Another alternative is to convert the icebox to a refrigerator by installing the cooling unit from a thermoelectric refrigerator. The principles of thermoelectric refrigerators are illustrated in U.S. Pat. Nos. 3,018,631 and 3,100,970. However, commercially available thermoelectric refrigerators do not have the cooling unit as a compact, self-contained refrigeration unit that lends itself to easy installation in an existing insulated enclosure.
U.S. Pat. No. 3,412,566 shows a refrigerator cooled by a thermoelectric unit, but the thermoelectric unit is built as an integral part of the refrigerator. The inner wall of the refrigerator itself serves as the cold plate, and the components of the thermoelectric unit are assembled into the wall of the refrigerator at the time the refrigerator is built, and after the elements are assembled into the wall, the space within the wall is filled with insulation.
Similarly, U.S. Pat. No. 3,821,881 shows a refrigerator having a thermoelectric unit built into the door. The door is of a special shape and configuration, and the components of the thermoelectric unit are assembled into the door at the time it is built, and tightening the assembly effectively clamps the unit into the door. Clearly, such cooling units do not lend themselves to easy installation in an existing insulated enclosure because they are not constructed as fully-assembled, compact, self-contained units which will mount easily in a proper size hole made in any insulated enclosure.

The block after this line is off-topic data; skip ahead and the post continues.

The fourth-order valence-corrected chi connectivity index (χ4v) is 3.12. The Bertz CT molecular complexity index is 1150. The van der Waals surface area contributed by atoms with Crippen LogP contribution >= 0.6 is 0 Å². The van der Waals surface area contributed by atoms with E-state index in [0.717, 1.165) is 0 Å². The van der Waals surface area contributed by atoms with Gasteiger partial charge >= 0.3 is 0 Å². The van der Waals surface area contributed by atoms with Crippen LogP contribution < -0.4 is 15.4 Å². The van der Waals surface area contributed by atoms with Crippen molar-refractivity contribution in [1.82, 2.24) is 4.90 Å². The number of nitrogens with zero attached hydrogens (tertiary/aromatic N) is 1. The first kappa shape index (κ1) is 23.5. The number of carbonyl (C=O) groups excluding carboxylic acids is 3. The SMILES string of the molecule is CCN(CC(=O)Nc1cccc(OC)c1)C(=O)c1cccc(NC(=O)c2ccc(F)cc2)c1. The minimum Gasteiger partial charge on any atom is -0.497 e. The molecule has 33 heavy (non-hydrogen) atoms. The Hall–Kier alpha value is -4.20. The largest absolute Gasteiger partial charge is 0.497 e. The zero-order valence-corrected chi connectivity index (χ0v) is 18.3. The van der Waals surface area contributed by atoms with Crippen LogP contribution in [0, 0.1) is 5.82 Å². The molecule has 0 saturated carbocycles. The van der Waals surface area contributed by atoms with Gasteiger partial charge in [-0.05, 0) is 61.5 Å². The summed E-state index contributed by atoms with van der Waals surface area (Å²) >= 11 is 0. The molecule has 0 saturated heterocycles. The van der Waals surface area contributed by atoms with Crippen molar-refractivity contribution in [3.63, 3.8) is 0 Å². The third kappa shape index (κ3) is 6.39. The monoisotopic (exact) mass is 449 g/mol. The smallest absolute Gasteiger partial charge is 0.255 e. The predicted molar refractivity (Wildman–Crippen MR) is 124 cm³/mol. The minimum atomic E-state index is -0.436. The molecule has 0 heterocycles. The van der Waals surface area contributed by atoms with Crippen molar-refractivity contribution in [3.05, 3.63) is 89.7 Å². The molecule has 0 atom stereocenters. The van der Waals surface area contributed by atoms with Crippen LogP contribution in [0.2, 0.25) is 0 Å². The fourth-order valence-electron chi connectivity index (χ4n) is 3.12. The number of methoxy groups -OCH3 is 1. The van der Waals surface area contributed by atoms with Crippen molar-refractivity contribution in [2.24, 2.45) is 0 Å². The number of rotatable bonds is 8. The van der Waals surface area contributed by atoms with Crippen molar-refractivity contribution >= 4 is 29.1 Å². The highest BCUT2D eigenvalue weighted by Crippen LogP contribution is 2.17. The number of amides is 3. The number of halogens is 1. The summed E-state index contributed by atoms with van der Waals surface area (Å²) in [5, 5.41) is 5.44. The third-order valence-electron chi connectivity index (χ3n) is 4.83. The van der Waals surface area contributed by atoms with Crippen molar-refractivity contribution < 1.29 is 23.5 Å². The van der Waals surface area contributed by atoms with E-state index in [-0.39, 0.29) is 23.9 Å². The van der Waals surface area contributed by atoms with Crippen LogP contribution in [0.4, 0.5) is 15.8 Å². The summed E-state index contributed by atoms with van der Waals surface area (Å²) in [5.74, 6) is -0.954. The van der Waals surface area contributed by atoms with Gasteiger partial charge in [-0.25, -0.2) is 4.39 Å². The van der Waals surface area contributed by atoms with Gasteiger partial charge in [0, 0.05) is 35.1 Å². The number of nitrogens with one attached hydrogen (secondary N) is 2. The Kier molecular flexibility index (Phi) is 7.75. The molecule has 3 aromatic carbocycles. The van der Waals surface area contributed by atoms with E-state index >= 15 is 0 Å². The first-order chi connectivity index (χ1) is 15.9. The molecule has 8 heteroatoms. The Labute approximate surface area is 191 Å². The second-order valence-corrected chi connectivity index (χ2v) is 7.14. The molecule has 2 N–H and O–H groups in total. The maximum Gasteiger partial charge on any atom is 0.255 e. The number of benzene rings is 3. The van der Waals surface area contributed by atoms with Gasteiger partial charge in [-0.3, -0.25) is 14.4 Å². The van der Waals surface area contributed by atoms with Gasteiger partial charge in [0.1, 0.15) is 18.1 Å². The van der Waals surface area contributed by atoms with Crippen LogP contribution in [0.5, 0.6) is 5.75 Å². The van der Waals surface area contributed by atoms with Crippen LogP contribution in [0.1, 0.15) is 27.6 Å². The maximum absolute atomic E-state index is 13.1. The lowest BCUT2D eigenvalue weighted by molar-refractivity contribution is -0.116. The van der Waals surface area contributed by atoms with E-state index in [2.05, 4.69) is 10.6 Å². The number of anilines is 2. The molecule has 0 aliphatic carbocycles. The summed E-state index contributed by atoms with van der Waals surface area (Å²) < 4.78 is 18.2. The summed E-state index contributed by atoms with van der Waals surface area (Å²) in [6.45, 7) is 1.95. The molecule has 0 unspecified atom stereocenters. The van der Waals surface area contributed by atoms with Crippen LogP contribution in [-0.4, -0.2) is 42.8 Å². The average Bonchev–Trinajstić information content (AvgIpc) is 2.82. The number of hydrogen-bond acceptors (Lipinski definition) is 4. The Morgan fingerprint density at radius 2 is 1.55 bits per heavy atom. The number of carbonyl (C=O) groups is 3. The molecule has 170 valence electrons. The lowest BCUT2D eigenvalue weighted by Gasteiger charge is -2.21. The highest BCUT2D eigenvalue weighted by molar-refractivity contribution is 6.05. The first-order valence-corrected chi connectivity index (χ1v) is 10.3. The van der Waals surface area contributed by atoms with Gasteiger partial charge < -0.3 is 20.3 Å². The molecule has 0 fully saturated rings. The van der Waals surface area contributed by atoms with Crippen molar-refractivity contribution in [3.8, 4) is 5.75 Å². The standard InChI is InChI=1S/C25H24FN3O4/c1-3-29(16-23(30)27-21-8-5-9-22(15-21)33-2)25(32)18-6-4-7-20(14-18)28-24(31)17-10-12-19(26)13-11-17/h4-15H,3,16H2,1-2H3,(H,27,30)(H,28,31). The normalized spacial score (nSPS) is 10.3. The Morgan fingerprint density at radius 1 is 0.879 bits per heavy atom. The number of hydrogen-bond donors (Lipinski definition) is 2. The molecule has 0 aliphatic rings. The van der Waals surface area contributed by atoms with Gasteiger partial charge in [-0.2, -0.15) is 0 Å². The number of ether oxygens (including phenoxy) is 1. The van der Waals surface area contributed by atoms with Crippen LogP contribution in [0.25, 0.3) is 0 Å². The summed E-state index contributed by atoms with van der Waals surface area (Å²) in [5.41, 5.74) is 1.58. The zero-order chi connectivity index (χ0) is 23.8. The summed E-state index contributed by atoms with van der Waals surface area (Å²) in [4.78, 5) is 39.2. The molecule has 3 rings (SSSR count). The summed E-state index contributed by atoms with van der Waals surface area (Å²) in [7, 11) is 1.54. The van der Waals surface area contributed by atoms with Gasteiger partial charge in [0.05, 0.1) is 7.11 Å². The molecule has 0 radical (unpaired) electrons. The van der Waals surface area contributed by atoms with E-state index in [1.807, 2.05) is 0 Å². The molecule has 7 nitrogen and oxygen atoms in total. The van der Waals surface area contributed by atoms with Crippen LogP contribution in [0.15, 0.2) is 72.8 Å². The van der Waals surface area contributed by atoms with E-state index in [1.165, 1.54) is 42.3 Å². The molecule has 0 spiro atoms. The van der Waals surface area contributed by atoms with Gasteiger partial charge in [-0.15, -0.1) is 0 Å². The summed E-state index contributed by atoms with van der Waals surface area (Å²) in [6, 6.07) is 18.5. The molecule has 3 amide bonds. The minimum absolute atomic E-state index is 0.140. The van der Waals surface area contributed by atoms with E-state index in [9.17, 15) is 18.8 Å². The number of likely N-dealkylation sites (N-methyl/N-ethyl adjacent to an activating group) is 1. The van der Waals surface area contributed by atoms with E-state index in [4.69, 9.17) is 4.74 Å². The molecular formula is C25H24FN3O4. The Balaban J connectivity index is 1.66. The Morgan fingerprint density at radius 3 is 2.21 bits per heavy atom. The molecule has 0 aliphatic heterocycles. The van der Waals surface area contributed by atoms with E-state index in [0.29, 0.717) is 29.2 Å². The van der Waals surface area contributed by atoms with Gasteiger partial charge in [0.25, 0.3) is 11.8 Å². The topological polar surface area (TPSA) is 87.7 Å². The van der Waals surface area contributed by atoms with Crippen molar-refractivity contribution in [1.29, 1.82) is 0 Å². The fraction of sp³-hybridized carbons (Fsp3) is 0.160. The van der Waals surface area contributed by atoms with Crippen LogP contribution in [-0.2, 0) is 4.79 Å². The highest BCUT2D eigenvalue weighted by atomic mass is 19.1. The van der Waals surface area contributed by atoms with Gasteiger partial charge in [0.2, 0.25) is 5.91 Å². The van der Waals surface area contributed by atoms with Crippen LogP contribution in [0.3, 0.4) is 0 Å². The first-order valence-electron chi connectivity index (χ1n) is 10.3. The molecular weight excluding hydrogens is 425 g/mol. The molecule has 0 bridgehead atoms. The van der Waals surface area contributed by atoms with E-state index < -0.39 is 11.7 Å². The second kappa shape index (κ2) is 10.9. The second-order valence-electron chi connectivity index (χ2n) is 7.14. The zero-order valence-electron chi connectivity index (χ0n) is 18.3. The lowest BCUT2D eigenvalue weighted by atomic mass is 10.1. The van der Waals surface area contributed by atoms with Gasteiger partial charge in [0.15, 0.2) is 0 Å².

Accordingly, it is an object of the present invention to provide an icebox conversion unit which is simple, compact and self-contained, and in which the entire unit is easily fastened into a hole made in an existing insulated enclosure.
Another object of the invention is the provision of a refrigerator conversion unit which is relatively inexpensive to install and economical to operate.
A further object of the present invention is to provide a refrigerator conversion unit which will operate on any available voltage, AC or DC.
A still further object of the invention is the provision of a refrigerator conversion unit which operates silently, is not sensitive to motion, is light in weight, and can be mounted in the top, bottom, or any side of an existing enclosure because it does not require that any particular side be maintained in an upright position.